“Mr. and Mrs. Frederick Brown, of 51 South Primrose Hill, Chelmsford, have lost their son, C-Sergt.-Major Charles Edward Brown, Essex Regt., killed in the war. He was 26 years of age, and only married in December last Miss Louisa Wilkin, of Sawyer’s Hall, Brentwood, in which town she now lives with her parents. The deceased soldier had served in the Army for eight years, and before that he was employed at the Chelmsford passenger station under the then station-master, Mr. Rowe. He had been through the Dardanelles and in Egypt, and then in France, and was wounded in each country, on the third occasion being rendered quite deaf, regaining his hearing after some months. He was killed in France by a shell. His Captain says he was his right hand man, and it will be difficult to fill his place. He lost his life while trying to save others who had been buried by an explosion. As he dug in his endeavour to save these men a shell came from the enemy, exploded, and killed him instantly. This was during a night attack upon the enemy’s trenches. Mr. and Mrs. Brown’s other son, Pt. Cox Brown. Essex Regt., aged 27 years, was killed two months after the war broke out. Their eldest son, Fredk., is also serving.”
Charles is buried at Philosophe British Cemetery, Mazingarbe, north-east of Loos, Pas de Calais in France (grave: I. N. 9).
He is commemorated on the Civic Centre Memorial, Chelmsford and by the Chelmsford Parish Great War Memorial in Chelmsford Cathedral. He was entitled to the 1914-15 Star, British War Medal, and Victory Medal.
On the day of his death some eight officers and 320 other ranks from Charles’ battalion, formed into four companies, and were detailed to raid a German-held area known as ‘The Lozenge’, north-east of Loos and immediately north of Puits 14 bis and the Chalk Pit. The first wave comprising of two companies assembled in the British front line, with the second wave in the support line. A post-war history of the battalion continued:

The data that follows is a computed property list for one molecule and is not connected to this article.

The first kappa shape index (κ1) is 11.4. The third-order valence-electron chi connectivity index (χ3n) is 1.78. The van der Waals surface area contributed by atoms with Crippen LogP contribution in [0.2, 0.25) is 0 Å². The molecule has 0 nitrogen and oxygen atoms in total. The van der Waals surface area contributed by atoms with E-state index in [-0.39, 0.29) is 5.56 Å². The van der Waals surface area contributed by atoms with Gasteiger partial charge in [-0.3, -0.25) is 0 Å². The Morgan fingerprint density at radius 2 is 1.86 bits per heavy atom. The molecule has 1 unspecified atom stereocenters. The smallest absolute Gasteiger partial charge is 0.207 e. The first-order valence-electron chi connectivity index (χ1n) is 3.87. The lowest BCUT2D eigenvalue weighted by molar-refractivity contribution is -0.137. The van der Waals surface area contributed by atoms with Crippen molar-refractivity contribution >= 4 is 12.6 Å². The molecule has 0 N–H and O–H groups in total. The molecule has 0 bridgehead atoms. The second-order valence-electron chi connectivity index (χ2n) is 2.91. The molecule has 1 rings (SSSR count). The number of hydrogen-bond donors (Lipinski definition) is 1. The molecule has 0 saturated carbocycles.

“It was a fine clear day and in the afternoon the assaulting columns started trickling into their forming up trenches. Just after they had got into position some German aeroplanes came over. Everyone stood stock still, for if they had been detected the results would have been serious with the men thickly lining the trenches....The details of the attack were very carefully worked out. There was first a heavy bombardment of the enemy front and back areas, and then six minutes before zero-hour an 18-pounder barrage on the first and second lines. At zero (7 p.m.) the infantry were to move forward, the first wave being timed to enter the German front line six minutes later. A ten minutes; bombardment of the second and third lines was to ensue and then at 7.16 p.m. it was hoped that the second wave would be in the second German line. The British artillery fire had been so effective that the wire offered no obstacle to the assault. The 18-pounder barrage was also excellent, enduing all ranks with the utmost confidence in our artillery. Forty minutes before the infantry were due to jump the parapet and whilst they were standing packed in the trenches the German heavy artillery opened and this, with several ‘shorts’ from our heavy artillery, caused much damage to the trenches and to Posen Alley, causing 35 to 40 casualties. Of these, ten were killed,
including C.S.M. Brown....A certain amount of disorganisation inevitably followed, but the officers and N.C.O.’s admirably responded to the emergency and were well backed up by the men. It was probably the most critical moment of the whole operation, as not only were there casualties, but many men were actually half buried. A minute before zero the German bombardment came down again, but it did not stop the first wave, who went forward promptly at 7 p.m., protected by trench motar fire on the right flank. The second wave went through ten minutes later wand was also exactly on time."
The 1918 register of electors showed Charles’ parents still at their property in South Primrose Hill (today’s number 75). In early 1918 his widow married Thomas Skingley and they subsequently lived at 17 New Street, Chelmsford.
Charles’ adopted brother was killed in action on 3rd October 1914.
Charles was one of the ’.